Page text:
We walked around the town for a bit, in, what was now, drizzle and light rain or, occasionally, no rain at all!

It was all very nice.

We had decided that, rather than eat in Bergamo and then have to drive to the hotel afterwards, we would go back to the hotel and eat there.

And so we did.

To get to the restaurant from the hotel, one can walk but, given that it could rain at any time, we drove.

The car park was overflowing. It made us a bit worried that the restaurant would be full. We eventually found the entrance (for it was not well signposted) and it was, in fact, the entrance to the bar and nightclub. When we explained that we wanted to go to the restaurant, he took us through to it.

If I say that it was being in a restaurant of a fairly cheap, 90s hotel, I think you’ll get the idea. If it wasn’t that I really didn’t want to have to drive around (having already have had a little less than half a bottle of wine at lunchtime), I would have suggested going somewhere – anywhere – else.

But it was all too late now. We were in Cubeba, famed, according to its card, for food, drink and dance!

And the food was more like something one would receive at Little Chef! Don’t get me wrong, Little Chefs are great places for food – for a very reasonable price. This was overpriced and the musak far too loud (to drive out the sound of the bar music, I suppose). I mean, it was OK but nothing WOW!

However, next door, it seemed the whole of Vaprio and it’s surrounding villages had come for they were having a ‘Fashion Night’. We went out for a cigarette at one point but, because we had to go through (a little bit) the bar, we had to have our hand stamped to prove we were entitled to go back in without having to pay! Not really what I expect from any decent restaurant.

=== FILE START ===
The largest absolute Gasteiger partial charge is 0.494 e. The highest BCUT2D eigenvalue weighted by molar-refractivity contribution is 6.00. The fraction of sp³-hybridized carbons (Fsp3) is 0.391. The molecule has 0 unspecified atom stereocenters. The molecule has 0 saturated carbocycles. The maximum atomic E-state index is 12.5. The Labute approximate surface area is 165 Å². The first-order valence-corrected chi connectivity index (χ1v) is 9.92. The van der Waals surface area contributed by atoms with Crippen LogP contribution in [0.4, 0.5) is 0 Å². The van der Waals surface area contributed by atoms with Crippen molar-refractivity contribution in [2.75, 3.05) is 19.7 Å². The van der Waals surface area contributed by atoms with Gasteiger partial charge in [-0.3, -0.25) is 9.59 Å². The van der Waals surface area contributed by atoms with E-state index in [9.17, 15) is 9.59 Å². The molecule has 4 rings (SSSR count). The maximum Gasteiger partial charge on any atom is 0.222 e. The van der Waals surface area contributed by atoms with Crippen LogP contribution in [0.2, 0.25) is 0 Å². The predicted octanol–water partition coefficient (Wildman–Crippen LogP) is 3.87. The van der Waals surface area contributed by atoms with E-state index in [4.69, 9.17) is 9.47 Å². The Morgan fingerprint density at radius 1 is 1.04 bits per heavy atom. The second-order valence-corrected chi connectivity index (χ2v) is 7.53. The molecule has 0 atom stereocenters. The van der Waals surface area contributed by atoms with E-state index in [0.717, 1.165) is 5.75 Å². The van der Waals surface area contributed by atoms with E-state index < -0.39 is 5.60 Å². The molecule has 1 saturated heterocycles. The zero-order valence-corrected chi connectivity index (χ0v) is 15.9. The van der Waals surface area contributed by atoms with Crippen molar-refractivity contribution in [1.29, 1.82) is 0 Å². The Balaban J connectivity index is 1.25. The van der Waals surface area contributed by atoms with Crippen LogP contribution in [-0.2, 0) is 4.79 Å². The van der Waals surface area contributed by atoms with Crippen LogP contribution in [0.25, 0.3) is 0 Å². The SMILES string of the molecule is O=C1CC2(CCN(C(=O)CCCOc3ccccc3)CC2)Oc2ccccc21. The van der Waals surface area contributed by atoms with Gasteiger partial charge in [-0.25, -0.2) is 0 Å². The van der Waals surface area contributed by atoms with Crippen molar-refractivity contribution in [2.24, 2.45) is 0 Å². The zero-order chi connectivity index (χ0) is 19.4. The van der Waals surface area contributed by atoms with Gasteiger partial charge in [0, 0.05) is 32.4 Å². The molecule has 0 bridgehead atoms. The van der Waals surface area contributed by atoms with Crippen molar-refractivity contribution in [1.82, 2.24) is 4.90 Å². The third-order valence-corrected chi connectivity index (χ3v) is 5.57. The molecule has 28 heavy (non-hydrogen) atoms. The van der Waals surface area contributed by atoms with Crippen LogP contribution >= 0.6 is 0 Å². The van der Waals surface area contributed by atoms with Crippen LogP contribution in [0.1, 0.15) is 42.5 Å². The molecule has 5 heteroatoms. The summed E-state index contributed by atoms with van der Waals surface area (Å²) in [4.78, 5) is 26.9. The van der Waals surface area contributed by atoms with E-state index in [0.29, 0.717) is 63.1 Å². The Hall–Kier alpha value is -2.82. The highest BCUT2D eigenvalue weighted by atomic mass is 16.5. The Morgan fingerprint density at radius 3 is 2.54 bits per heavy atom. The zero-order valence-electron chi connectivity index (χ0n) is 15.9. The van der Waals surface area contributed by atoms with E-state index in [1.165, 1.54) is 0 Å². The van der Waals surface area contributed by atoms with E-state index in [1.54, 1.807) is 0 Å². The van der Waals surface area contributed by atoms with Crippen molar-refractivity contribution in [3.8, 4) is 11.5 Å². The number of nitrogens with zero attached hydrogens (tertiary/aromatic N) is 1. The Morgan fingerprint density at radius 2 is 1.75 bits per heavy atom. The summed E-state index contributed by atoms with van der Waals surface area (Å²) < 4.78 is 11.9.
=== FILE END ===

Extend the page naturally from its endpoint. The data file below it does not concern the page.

The waitress, who seemed new, tried her best and, so, for us, we left a good tip. For the food I would have taken some money away! For the ambience, we should have had the whole thing free.

However, F did notice that, on Friday nights, they had their ‘Beautiful People’ night. It made us both laugh.

The next day, after breakfast, I had planned to take F to Crespi d’Adda, where he had never been.

It is a ‘workers village’ built by the Crespi family to house the workers for the factory they built next to the village. They say he was inspired by the model villages he saw in the UK during a trip there and I guess they were right in that it does have quite an ‘English’ feel to it.

I had been worried because of the rain forecast but, in the end, we were lucky with sunshine and warmth and a lovely trip round the village. This time I had looked it up on the net (see link above) and so had a better idea of where to go and what to see. It was a shame we couldn’t really get to see the owner’s ‘castle’ but the rest of it was just as I remembered it. F really enjoyed it.

Then we came home as F had to get ready to go to Germany which is where he is now.

Overall I would give 3 or 4 stars to the hotel, 4 stars to the restaurant in Bergamo and 1 star (for the waitress) for Cubeba. Next time I’ll try and remember to find out about the hotel restaurant first, before we try it!